148

Is there a command line way to list all the users in a particular Active Directory group?

I can see who is in the group by going to Manage Computer --> Local User / Groups --> Groups and double clicking the group.

I just need a command line way to retrieve the data, so I can do some other automated tasks.

39

try

dsget group "CN=GroupName,DC=domain,DC=name,DC=com" -members
5
  • 1
    You probably need to do a little more in order to resolve members and duplicate members in nested groups. Aug 9 '09 at 20:49
  • 1
    dsget group "CN=GroupName,DC=domain,DC=name,DC=com" -members -expand gets you the members in the nested groups, though it may not help with duplicates, and it gives you the full AD query string for the member, not just their CN.
    – jonnybot
    Jul 1 '14 at 19:08
  • 2
    Command not found on Win7 SP1. I'm guessing you need RSAT installed?
    – Iszi
    Nov 12 '14 at 19:54
  • 14
    'dsget' is not recognized as an internal or external command,etc.. Nov 25 '15 at 9:56
  • 1
    @adolfgarlic - stackoverflow.com/questions/8514599/…
    – bchilders
    Jul 19 '17 at 19:24
278

Here's another way from the command prompt, not sure how automatable though since you would have to parse the output:

If group is "global security group":

net group <your_groupname> /domain

If you are looking for "domain local security group":

net localgroup <your_groupname> /domain
7
  • 26
    not sure why this was downvoted... the output might require a little parsing, but it has the advantage of depending only on utilities that are part of the base windows install.
    – G-Wiz
    Jul 14 '11 at 16:07
  • 2
    But is there any way around the truncated group names?
    – deed02392
    Oct 14 '13 at 11:19
  • 1
    This is great! Worked a treat.
    – WOPR
    May 11 '15 at 6:26
  • 2
    Note that this isn't recursive and doesn't list groups that are in a group. Not very helpful if you have nested or hierarchical groups.
    – Mark
    Jun 19 '15 at 20:05
  • This works perfectly for me (and goes nicely hand in hand with net user /domain). Thanks!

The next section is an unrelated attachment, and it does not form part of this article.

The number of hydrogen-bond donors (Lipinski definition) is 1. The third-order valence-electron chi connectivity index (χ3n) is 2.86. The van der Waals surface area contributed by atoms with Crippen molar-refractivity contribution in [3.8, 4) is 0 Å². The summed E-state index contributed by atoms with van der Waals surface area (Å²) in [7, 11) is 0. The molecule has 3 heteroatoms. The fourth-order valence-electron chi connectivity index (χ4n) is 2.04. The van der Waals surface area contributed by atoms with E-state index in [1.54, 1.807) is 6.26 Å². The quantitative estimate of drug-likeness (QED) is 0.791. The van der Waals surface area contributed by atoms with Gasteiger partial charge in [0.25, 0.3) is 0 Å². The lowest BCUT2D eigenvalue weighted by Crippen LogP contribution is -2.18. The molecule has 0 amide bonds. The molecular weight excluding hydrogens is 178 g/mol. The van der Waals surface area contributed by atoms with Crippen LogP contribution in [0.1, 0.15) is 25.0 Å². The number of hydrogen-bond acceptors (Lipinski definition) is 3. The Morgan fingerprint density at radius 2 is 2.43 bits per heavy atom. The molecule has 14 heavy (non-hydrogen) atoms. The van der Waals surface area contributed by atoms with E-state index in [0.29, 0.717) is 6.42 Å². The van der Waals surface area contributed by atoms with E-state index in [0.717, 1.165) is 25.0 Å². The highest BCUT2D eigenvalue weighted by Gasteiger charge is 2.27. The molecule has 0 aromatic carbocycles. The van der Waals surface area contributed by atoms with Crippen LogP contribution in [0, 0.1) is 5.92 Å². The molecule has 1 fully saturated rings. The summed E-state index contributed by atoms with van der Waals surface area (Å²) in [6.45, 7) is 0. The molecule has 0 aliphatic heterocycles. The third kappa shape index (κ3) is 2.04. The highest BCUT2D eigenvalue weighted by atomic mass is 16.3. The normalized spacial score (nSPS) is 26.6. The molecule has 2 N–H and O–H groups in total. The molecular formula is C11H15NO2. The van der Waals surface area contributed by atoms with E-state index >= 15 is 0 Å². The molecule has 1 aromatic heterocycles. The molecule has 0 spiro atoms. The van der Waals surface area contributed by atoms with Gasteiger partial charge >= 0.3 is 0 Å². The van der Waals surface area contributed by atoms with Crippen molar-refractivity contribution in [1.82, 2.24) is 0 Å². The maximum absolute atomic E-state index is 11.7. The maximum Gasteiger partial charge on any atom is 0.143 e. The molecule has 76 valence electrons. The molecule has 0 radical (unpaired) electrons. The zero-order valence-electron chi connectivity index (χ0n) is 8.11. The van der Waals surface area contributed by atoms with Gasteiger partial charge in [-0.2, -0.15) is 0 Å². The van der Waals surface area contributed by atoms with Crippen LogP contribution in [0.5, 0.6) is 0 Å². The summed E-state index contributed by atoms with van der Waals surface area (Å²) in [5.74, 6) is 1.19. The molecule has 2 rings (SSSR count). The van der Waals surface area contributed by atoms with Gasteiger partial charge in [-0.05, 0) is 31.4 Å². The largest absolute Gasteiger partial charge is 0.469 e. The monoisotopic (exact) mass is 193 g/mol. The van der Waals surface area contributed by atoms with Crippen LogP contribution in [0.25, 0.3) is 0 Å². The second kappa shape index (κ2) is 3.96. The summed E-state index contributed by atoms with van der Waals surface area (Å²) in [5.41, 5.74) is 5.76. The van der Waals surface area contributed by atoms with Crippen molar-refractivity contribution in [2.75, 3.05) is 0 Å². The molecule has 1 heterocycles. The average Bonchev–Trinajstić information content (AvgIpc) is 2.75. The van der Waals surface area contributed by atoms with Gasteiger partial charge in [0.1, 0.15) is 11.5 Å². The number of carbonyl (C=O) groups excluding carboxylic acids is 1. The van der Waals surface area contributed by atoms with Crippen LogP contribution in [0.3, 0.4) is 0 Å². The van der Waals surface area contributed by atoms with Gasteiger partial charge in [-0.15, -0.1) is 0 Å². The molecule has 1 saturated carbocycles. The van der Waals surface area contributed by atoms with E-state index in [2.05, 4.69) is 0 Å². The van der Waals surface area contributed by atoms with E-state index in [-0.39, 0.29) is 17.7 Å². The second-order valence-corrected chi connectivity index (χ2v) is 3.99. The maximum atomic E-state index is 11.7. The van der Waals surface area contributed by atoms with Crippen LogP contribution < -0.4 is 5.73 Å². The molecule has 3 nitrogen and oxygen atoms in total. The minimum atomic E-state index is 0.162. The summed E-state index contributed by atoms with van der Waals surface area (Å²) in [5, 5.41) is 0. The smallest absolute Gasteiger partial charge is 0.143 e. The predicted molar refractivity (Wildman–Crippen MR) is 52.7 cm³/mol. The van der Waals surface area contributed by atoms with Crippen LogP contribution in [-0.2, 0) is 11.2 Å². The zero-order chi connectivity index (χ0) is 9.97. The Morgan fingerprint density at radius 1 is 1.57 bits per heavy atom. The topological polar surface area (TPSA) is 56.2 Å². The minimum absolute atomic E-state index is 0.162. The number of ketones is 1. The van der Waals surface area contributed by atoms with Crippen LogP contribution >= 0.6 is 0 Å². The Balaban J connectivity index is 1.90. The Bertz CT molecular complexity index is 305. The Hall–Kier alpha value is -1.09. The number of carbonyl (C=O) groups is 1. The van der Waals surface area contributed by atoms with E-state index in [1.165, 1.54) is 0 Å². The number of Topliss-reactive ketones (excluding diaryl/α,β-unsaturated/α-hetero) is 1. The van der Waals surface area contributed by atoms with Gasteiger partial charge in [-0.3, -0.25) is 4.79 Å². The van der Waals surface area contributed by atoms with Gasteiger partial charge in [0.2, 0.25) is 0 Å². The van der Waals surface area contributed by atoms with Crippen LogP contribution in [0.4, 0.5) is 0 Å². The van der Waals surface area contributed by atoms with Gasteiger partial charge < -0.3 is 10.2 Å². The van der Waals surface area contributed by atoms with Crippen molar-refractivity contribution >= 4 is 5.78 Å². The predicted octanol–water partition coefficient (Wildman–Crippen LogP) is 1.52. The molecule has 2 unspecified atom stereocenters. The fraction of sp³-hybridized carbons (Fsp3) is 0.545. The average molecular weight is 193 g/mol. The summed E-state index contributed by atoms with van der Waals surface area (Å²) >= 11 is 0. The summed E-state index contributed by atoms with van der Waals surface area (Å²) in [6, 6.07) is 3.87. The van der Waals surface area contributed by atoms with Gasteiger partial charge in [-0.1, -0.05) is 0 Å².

– xan
    Mar 23 '16 at 20:05
50

Here's a version of the ds command I found more typically useful, especially if you have a complex OU structure and don't necessarily know the full distinguished name of the group.

dsquery group -samid "Group_SAM_Account_Name" | dsget group -members -expand

or if you know the CN of the group, usually the same as the SAM ID, quoted in case there are spaces in the name:

dsquery group -name "Group Account Name" | dsget group -members -expand

As stated in the comments, by default the ds* commands (dsquery, dsget, dsadd, dsrm) are only available on a Domain Controller. However, you can install the Admin Tools pack from the Support Tools on the Windows Server installation media or download it from the Microsoft Download site.

You can also perform these queries using PowerShell. PowerShell is already available as an installable feature for Server 2008, 2008 R2, and Windows 7, but you'll need to download the WinRM Framework to install it on XP or Vista.

To get access to any AD-specific cmdlets in PowerShell you will ALSO need to perform at least one of the following installs:

4
  • I use the first query all the time
    – Jim B
    Aug 3 '09 at 20:29
  • 1
    Be aware that you have to run this command on the domain controler.
    – skolima
    Mar 24 '11 at 11:49
  • 9
    You DO NOT have to run this command on a Domain Controller. However, you DO need to have installed the Admin Support Pack .msi which is included in the Support Tools on the Windows 2003 Server CDROM. Or download it from microsoft.com/downloads/en/… Mar 24 '11 at 15:50
  • Regarding dsquery and Admin Tools pack, it's worth noting that "Starting with Windows 10 October 2018 Update, RSAT is included as a set of "Features on Demand" in Windows 10 itself.", see microsoft.com/en-za/download/details.aspx?id=45520
    – W.Prins